Data Privacy is an issue that is of increasing importance not only to civil society organisations, but social change activists and the general public. Data is becoming more open and is being used for good in many ways. We are also using the Internet and our phones every day to talk to each other, mobilise and organise for social change and access public and commercial services. As a result more and more data about us is being accessed, stored and in some cases reused without our knowledge. Identity thefts and hacking has also become much more commonplace. However, many of us don’t know much about how we can better protect ourselves online or about the EU and UK laws pertaining to data privacy. This event will examine why it is important, discuss recent examples of data privacy violations, regulations you should be aware of, and most importantly ways that you can help to keep your personal data private. RSVP here.
Wendy M. Grossman has written about computers, freedom, and privacy for more than 20 years. She is a member of the advisory council of the Open Rights Group and the advisory board of Privacy International. Find out more about her on www.pelicancrossing.net. You can also find her on Twitter @wendyg.
Javier Ruiz Diaz is a Campaigner with the Open Rights Group. He joined after working for Unite, organising migrant workers for the living wage campaign. Involved at the inception of open access reporting website Indymedia UK in 1999, he has since been active as a journalist, campaigner and radio documentary producer, tirelessly promoting communication tools for social movements. At the World Social Forum in Brazil he co-ordinated open hardware and software projects to provide instantaneous interpretation of the event to over a 100,000 participants. His other interests include applying open source innovation models to the development of renewable energy technologies and open hardware in general.
Data privacy overview
• What’s at stake? (why data privacy is important and how it interacts with open data)
What are the risks? Including some national and international examples
• Data breaches
• Social networks
• Mobile devices
• Future scenarios
Legal Obligations – What are the new laws and will they affect you?
• EU Data Retention Act
• EU Data Protection Directive
• The UK Digital Economy Act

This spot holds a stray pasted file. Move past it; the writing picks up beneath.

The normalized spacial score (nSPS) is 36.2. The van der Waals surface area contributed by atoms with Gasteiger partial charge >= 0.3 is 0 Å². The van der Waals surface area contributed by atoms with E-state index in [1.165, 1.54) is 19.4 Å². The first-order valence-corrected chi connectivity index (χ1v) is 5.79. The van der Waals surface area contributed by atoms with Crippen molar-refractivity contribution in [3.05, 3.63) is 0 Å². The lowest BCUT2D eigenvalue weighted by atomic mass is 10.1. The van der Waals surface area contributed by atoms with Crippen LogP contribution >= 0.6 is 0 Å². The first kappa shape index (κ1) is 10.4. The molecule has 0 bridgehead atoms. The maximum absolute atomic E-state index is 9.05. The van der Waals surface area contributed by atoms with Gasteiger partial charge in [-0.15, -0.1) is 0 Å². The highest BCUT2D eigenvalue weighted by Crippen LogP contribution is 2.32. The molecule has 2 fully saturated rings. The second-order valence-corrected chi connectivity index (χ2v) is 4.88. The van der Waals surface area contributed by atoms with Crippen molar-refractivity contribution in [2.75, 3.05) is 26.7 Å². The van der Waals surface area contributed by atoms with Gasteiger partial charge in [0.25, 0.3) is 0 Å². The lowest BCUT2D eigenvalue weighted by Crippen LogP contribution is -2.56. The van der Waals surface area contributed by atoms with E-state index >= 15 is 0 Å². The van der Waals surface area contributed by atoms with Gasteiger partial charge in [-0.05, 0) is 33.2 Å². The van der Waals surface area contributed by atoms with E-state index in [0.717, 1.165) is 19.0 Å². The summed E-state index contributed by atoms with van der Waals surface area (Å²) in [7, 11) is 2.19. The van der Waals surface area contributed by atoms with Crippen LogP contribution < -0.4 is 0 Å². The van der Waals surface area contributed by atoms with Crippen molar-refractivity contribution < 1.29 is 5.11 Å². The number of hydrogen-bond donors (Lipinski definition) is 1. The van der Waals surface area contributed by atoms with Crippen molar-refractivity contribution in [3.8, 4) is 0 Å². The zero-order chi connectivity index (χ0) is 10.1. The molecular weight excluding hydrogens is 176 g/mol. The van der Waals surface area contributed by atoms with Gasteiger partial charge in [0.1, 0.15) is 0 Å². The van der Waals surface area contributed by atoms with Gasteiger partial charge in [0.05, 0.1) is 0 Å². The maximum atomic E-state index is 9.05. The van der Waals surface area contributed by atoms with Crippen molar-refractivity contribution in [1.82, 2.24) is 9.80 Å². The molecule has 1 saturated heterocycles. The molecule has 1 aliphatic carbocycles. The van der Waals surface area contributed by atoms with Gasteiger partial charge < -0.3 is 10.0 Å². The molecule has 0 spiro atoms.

How to respond?
• e.g. of best practice/guides e.g. See Access’s “ A Practical Guide to Protecting Your Identity and Security Online and When using Mobile Phones” and Tactical Tech’s “Security in a Box”.
- Protecting Computers and Networks
- Role of Encryption
- Data Minimization
Drinks! Place to be confirmed!
This is the last of a three part series about Cloud computing as it relates to civil society organisations (CSOs) by Keisha Taylor, Communications Manager, GuideStar International. You can also read the first post TechSoup Global: Teaching CSOs About the Cloud and the second post What is the Value of the Cloud for CSOs in the Developing World?.
Information held by and about a CSO in the Cloud can be requested by governments for a variety of reasons and this can be done without the CSO’s knowledge. As one TechCrunch blogger Paul Carr noted on his post Why I’m Having Second Thoughts About The Wisdom Of The Cloud, a request for information letter can be sent by the government to a provider without any requirement to notify the organisation or person that their data is being accessed. Such stories only serve to heighten CSOs concern about privacy and make them more wary of the use of the Cloud, particularly if they take a position that is publicly in opposition to a government that has jurisdiction over the information they hold in a Cloud.
It isn’t only governments and businesses that are concerned about security, for CSOs also want information about their development related activities and those they serve to be safe in the cloud. A common argument among cloud service providers is that putting data into the Cloud is far safer than keeping it on your computer, disc or server. However, there is still not enough overarching standardisation and regulation to help ensure the security needed is in place within this emerging market. In a data driven and data dependent world if the information that an organisation depends on for its work is lost and irretrievable they have little recourse. Such fears have lead to services like Backupify being introduced to back up information from social networking sites and Google apps.